Putin Hands FIFA Veto on Trade at World Cup

MOSCOW, June 7 (R-Sport) – Russian President Vladimir Putin signed into law Friday measures giving FIFA powers to stop commerce in large areas of the 2018 World Cup host cities.

The so-called World Cup Law mandates that FIFA or its nominees must give written approval for any trading or advertising within two kilometers of a stadium on match day.

That area covers, for example, several Moscow districts home to tens of thousands of people and most of central Volgograd.

“On the days on which sports competitions are held, trading activity on the territory of the stadium and in other places where events are taking place, and also within a radius of two kilometers around stadiums, may take place only with the official written consent of FIFA or persons nominated by FIFA,” the text of the law published on a government website states.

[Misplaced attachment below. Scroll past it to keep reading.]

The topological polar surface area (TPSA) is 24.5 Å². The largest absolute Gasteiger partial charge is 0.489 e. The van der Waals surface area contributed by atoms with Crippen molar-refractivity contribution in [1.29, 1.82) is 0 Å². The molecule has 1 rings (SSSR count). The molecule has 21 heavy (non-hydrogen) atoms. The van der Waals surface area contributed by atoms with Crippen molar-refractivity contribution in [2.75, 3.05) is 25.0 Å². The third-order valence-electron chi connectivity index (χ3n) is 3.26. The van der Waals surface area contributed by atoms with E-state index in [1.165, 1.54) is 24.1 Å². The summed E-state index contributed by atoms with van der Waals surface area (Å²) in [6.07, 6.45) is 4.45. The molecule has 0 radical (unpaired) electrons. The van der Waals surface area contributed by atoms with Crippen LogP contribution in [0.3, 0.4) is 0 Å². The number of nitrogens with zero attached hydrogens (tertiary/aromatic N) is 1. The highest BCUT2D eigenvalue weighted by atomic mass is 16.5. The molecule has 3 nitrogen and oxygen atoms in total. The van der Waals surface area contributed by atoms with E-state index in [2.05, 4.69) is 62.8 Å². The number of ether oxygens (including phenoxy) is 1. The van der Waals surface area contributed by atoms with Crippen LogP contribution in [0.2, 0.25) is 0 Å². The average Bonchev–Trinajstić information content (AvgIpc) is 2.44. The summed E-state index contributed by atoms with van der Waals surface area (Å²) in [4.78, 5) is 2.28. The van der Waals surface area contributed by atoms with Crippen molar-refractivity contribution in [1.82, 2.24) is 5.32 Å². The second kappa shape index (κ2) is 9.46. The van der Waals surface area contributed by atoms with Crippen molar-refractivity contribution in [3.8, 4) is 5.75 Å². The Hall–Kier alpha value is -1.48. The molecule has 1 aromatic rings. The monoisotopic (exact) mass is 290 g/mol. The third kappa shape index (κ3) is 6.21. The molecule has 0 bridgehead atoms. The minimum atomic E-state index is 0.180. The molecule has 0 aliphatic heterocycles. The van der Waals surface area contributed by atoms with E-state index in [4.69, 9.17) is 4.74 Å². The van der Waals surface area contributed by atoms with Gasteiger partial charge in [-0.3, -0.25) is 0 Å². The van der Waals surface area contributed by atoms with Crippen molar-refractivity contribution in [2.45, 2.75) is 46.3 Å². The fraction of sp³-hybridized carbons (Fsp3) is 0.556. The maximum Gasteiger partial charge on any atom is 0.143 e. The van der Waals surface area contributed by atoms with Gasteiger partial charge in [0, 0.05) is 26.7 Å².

A similar clause requires FIFA approval for advertising within the same radius of a stadium, or in the airspace above an arena.

The law does not specify punishments for breaking the new rules but states that any cases will be treated as breaches of Russian antitrust law.

The law also exempts FIFA from Russian tax and allows alcohol sales at matches under an exemption from Russia’s blanket ban on alcohol at sports events.

Beer brand Budweiser is a major FIFA sponsor, and the organization fought a lengthy battle with Brazilian authorities to secure beer sales at next year’s World Cup there.

Football’s world governing body earned $3.5 billion from TV rights at the last tournament in South Africa, when its aggressive protection of sponsors’ exclusive contracts sparked controversy. One incident saw a group of Dutch women tried in a World Cup-branded court on accusations of ambush marketing.

Last month, a spokeswoman for the Russian Sports Ministry said the Russia 2018 organizing committee had helped to write the World Cup Law.

The bill was drawn up “with their help,” she told R-Sport, adding: “It’s their topic.” The bill passed its first reading in November.

Russia won the right to host the World Cup in 2010, beating a bid from England and two joint bids, one from Portugal and Spain and the other from Belgium and the Netherlands.

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